The government does have security set up to protect military and intelligence networks, but Clarke “worries not enough is being done to protect the private sector — which includes the electrical grid, the banking system and our health care records.”

“One common attack is for hackers to take over a series of home computers through backdoor security exploits. For example, malicious software can be downloaded onto a hard drive after you accidentally visit a compromised website. Your computer can then be used in conjunction with other compromised computers to engage in a large-scale attack. The average computer user may not realize when their computer has been drafted into a cyberattack.”

Clarke’s recommendations on how to reduce your risk of an attack

  • Never use your work computer at home, where it may be unintentionally compromised by another member of your family.
  • Make sure your online banks have more than just a password for security protection.
  • If you’re going to buy things online, have a credit card for that purpose with a low credit limit.
  • Don’t do banking or stockbrokering online and have a lot of money at risk — unless your stockbroker gives you a two-step process for getting in.

Assessing The Threat of Cyberterrorism

From Fresh Air on NPR

February 10, 2010

James Lewis is a senior fellow at the Center for Strategic and International Studies and the co-author of the report “Security Cyberspace in the 44th Presidency.” He predicts that within a decade, Al Qaeda will develop capabilities to carry out attacks on the web.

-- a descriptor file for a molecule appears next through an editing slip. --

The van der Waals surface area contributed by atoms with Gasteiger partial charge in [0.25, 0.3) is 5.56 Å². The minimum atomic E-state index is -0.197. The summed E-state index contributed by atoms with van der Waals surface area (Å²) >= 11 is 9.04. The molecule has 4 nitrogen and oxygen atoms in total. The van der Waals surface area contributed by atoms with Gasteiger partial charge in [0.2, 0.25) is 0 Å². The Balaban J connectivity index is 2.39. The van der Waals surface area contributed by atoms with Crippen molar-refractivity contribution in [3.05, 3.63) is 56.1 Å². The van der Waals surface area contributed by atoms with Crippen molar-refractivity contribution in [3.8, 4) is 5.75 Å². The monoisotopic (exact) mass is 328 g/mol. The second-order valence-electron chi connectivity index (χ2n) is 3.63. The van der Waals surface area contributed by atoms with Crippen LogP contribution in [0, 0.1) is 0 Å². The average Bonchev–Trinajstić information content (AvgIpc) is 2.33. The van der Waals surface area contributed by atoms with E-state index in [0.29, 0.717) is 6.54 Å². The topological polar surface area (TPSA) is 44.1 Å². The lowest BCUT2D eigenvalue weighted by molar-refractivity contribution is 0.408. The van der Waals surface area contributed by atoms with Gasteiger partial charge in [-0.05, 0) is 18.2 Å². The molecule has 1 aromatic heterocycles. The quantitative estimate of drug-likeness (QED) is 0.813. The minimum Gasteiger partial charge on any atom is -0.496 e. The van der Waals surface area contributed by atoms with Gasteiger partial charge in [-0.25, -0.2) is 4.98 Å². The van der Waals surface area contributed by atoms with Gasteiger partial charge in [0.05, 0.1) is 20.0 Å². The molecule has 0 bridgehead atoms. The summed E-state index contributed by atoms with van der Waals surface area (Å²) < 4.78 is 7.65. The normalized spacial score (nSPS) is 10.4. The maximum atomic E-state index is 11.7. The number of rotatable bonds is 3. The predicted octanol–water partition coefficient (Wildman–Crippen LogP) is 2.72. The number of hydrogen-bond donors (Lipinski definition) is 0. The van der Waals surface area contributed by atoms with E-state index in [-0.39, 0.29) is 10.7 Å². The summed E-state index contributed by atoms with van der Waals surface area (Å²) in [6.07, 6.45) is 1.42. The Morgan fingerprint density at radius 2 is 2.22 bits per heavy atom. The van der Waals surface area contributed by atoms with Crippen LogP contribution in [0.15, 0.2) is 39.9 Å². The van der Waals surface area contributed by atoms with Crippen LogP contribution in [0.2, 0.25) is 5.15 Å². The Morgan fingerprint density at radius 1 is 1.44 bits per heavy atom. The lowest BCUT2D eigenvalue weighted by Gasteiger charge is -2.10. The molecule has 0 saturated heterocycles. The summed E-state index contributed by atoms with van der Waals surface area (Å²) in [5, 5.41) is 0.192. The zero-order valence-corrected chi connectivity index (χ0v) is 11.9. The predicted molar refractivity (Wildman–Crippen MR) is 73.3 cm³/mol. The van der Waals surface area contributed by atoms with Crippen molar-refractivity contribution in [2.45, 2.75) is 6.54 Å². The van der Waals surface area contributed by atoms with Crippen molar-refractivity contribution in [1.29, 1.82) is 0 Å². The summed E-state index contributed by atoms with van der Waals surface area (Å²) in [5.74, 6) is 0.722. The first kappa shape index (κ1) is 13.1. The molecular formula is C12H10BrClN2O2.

“Every single day, sensitive information is stolen from both government and private sector networks as criminals become increasingly more sophisticated…

Recent breaches at Google and the Department of Defense have illustrated that the United States is not yet ready to deal with a large scale cyber-attack.”

The battle against cyberterror

By John Blau, Network World

November 29, 2004

The Good News

Experts “don’t think [would-be terrorists] have the technical ability yet – in other words, the combined IT and control system skills needed to penetrate a utility network.

The Bad News

Hackers “are beginning to acquire some of these skills… and in many parts of the world [people] are willing to peddle their expertise for the right price or political cause.”

The Worse News

  • “Few, if any, of the industrial control systems used today were designed with cybersecurity in mind because hardly any of them were connected to the Internet.”